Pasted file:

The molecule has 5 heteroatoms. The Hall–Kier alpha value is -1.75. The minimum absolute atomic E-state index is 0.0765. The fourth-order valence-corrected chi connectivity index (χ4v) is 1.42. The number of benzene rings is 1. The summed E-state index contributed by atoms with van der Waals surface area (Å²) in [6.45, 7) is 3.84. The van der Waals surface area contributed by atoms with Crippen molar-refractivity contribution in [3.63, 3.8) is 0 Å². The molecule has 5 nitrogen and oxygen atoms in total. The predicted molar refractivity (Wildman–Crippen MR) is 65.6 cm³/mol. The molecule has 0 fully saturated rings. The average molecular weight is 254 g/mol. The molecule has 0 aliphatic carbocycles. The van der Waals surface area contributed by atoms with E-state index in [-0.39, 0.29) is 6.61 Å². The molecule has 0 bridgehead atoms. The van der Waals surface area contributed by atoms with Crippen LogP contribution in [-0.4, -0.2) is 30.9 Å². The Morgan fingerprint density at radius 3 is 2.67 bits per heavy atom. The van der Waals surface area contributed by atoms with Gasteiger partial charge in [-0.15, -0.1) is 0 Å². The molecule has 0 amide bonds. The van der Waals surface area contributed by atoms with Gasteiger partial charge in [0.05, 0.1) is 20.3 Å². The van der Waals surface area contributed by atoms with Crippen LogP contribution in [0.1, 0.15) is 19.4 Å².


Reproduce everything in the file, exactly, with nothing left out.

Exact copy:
The molecule has 5 heteroatoms. The Hall–Kier alpha value is -1.75. The minimum absolute atomic E-state index is 0.0765. The fourth-order valence-corrected chi connectivity index (χ4v) is 1.42. The number of benzene rings is 1. The summed E-state index contributed by atoms with van der Waals surface area (Å²) in [6.45, 7) is 3.84. The van der Waals surface area contributed by atoms with Crippen molar-refractivity contribution in [3.63, 3.8) is 0 Å². The molecule has 5 nitrogen and oxygen atoms in total. The predicted molar refractivity (Wildman–Crippen MR) is 65.6 cm³/mol. The molecule has 0 fully saturated rings. The average molecular weight is 254 g/mol. The molecule has 0 aliphatic carbocycles. The van der Waals surface area contributed by atoms with E-state index in [-0.39, 0.29) is 6.61 Å². The molecule has 0 bridgehead atoms. The van der Waals surface area contributed by atoms with Crippen LogP contribution in [-0.4, -0.2) is 30.9 Å². The Morgan fingerprint density at radius 3 is 2.67 bits per heavy atom. The van der Waals surface area contributed by atoms with Gasteiger partial charge in [-0.15, -0.1) is 0 Å². The molecule has 0 amide bonds. The van der Waals surface area contributed by atoms with Gasteiger partial charge in [0.05, 0.1) is 20.3 Å². The van der Waals surface area contributed by atoms with Crippen LogP contribution in [0.1, 0.15) is 19.4 Å².